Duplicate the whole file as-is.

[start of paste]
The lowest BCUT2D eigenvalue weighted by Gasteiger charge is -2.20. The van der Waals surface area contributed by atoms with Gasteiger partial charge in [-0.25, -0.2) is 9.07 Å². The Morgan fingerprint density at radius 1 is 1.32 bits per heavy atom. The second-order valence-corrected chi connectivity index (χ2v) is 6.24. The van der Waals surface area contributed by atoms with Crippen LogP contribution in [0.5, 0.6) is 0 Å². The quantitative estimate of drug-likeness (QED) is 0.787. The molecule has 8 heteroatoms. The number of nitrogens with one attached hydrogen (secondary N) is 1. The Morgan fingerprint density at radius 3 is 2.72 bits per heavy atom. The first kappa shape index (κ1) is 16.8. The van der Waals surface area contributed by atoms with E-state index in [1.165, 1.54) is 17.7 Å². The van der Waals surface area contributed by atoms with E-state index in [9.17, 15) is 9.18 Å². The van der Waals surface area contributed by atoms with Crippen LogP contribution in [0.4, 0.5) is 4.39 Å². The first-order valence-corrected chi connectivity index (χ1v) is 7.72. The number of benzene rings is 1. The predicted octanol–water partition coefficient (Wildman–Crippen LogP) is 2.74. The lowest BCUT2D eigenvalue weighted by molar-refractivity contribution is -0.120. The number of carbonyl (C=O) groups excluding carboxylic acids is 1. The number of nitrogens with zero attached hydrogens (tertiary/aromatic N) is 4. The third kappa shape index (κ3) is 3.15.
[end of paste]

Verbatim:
The lowest BCUT2D eigenvalue weighted by Gasteiger charge is -2.20. The van der Waals surface area contributed by atoms with Gasteiger partial charge in [-0.25, -0.2) is 9.07 Å². The Morgan fingerprint density at radius 1 is 1.32 bits per heavy atom. The second-order valence-corrected chi connectivity index (χ2v) is 6.24. The van der Waals surface area contributed by atoms with Crippen LogP contribution in [0.5, 0.6) is 0 Å². The quantitative estimate of drug-likeness (QED) is 0.787. The molecule has 8 heteroatoms. The number of nitrogens with one attached hydrogen (secondary N) is 1. The Morgan fingerprint density at radius 3 is 2.72 bits per heavy atom. The first kappa shape index (κ1) is 16.8. The van der Waals surface area contributed by atoms with E-state index in [1.165, 1.54) is 17.7 Å². The van der Waals surface area contributed by atoms with E-state index in [9.17, 15) is 9.18 Å². The van der Waals surface area contributed by atoms with Crippen LogP contribution in [0.4, 0.5) is 4.39 Å². The first-order valence-corrected chi connectivity index (χ1v) is 7.72. The number of benzene rings is 1. The predicted octanol–water partition coefficient (Wildman–Crippen LogP) is 2.74. The lowest BCUT2D eigenvalue weighted by molar-refractivity contribution is -0.120. The number of carbonyl (C=O) groups excluding carboxylic acids is 1. The number of nitrogens with zero attached hydrogens (tertiary/aromatic N) is 4. The third kappa shape index (κ3) is 3.15.